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Month: February 2011 (Page 1 of 2)

Barnes & Noble’s Conquest of Space

The growing popularity of eBooks, the success of online bookseller Amazon, and the implosion of Borders would seem to argue that large bookstores are more liability than asset. But Barnes & Noble is seeking to refute that logic by hosting in-store events to promote PubIt authors. PubIt is the eBook self-publishing platform Barnes & Noble launched back in October of last year. Michael at Good eReader writes,

Barnes and Noble is taking advantage of their tangible retail spaces and large book stores, that are a great place to showcase their own authors and build their brand internally. Meanwhile Amazon has a virtual website only and cannot put its own authors in the forefront, while their Digital Text Platform continues to be THE most popular self authoring program on the internet.

Marketing eBooks has been a concern of mine from the very beginning of the Learncrest venture. The online avenues are apparent and easily available, but how does an eBook author cross over into 3D space to promote his/her digital works? Now it looks like B & N is providing just that bridge and going somewhere that Amazon cannot easily follow.

In another current promotion, Barnes & Noble is offering a free cup of coffee to anyone who comes into their stores and tries out a Nook Color eBook reader. Again, this isn’t something Amazon could easily match to promote the Kindle. But I think it may also reveal that B & N’s underlying strategy is not very different from that of a movie cineplex. As high as movie ticket prices may be, that’s not really where a cinema makes its money. Movie theatres make most of their money from concessions sales. The profit margins on soda and popcorn are very high, and I suspect that the same can be said for the sales of eBooks relative to paper ones.

People spend a lot of time on the internet, but we are still physical beings living in 3D space. Free Wi-Fi and in-store promotions that encourage customers to bring their Nooks to the store with them, coupled with events to promote eBook authors is a powerful one two punch to promote your most profitable products. And, of course, it doesn’t hurt to have good old fashioned books on the shelves to be purchased in either physical or digital form.

How well this strategy plays out against Amazon remains to be seen. But with Barnes & Noble’s eBook market share having risen to 25% and strong sales of the Nook Color, they must be doing something right.

Are Physical Books Really Dead Yet?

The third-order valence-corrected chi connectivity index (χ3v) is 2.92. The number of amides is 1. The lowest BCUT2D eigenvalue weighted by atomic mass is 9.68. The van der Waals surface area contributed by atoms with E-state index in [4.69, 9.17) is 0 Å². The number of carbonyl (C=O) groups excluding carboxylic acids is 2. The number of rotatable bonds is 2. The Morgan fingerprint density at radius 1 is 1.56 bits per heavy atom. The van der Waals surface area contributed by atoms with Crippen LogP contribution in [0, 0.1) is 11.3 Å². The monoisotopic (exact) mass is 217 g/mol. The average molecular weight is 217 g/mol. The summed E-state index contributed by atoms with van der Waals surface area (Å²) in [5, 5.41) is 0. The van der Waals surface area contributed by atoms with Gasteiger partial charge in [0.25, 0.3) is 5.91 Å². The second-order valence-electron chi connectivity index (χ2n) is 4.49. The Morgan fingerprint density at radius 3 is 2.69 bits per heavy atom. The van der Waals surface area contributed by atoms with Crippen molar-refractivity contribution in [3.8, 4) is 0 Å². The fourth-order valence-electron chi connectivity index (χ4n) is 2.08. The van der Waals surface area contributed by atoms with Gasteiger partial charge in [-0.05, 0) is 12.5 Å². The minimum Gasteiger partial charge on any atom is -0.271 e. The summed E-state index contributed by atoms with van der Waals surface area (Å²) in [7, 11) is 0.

A new Amazon Kindle ad has Crave writer David Carnoy speculating that Amazon has pronounced the physical book dead. Long live the physical book! He writes,

By saying that the physical book “lives on,” Amazon is implying that it died at some point. That’s not exactly true, of course, but the messaging seems pretty clear, and expect to see more of it going forward.

It seems rather obvious that physical books continue to be printed and sold to millions of readers. But you know what? I think Amazon is on to something here. As an avid book lover, my heart has been torn by my growing love of eBooks and the accelerating disappearance of bookstores most recently due to the Borders bankruptcy.

As I sort through the remains of the store closing sale of my neighborhood Borders, I am filled with the same ambivalence about physical books as I’m sure was in part responsible for the store’s demise. I love the printed book, but these days I prefer eBooks whenever they are available, and in many cases, I am more than willing to wait for an eBook version to come out. As a result, the only printed books I buy now are graphic novels and manga because they are still mostly unavailable in eBook form, at least legally that is.

So maybe Amazon is right. Somewhere along the way physical books died, at least in my heart, but the soul of the book lives on. It lives on in Kindles, Nooks, iPads, and anything that can display the printed word. If that’s not going to heaven, I don’t know what is!

What About Borders? Let There Be Libraries!

A quick Googling of “Borders” will turn up a lot of stories about how difficult it will be to fill the building vacancies that the store closings are going to bring. Many of these buildings are two stories and on the order of 20,000 square feet. I thought some about the closing Borders in my own neighborhood, then I thought about the deficiencies of our local public library and it struck me. Why not turn these closed bookstores into public libraries!

The buildings are already made to hold books. They are also already important social hubs in many areas. Turning them into libraries would not require large construction costs and I suspect the land owners would be willing to deal on the rent rather than be stuck with something no other retailer would likely want in a down economy.

While it is hard to imagine local governments wanting to spend the money and effort to convert these bookstores to libraries right now, the cost not to may be greater. Because they are social hubs, generally located near other retail establishments, these bookstores brought a lot of business to other stores that they now stand to lose. Converting the vacant bookstores into libraries could maintain, and perhaps even increase this traffic saving jobs and creating new ones.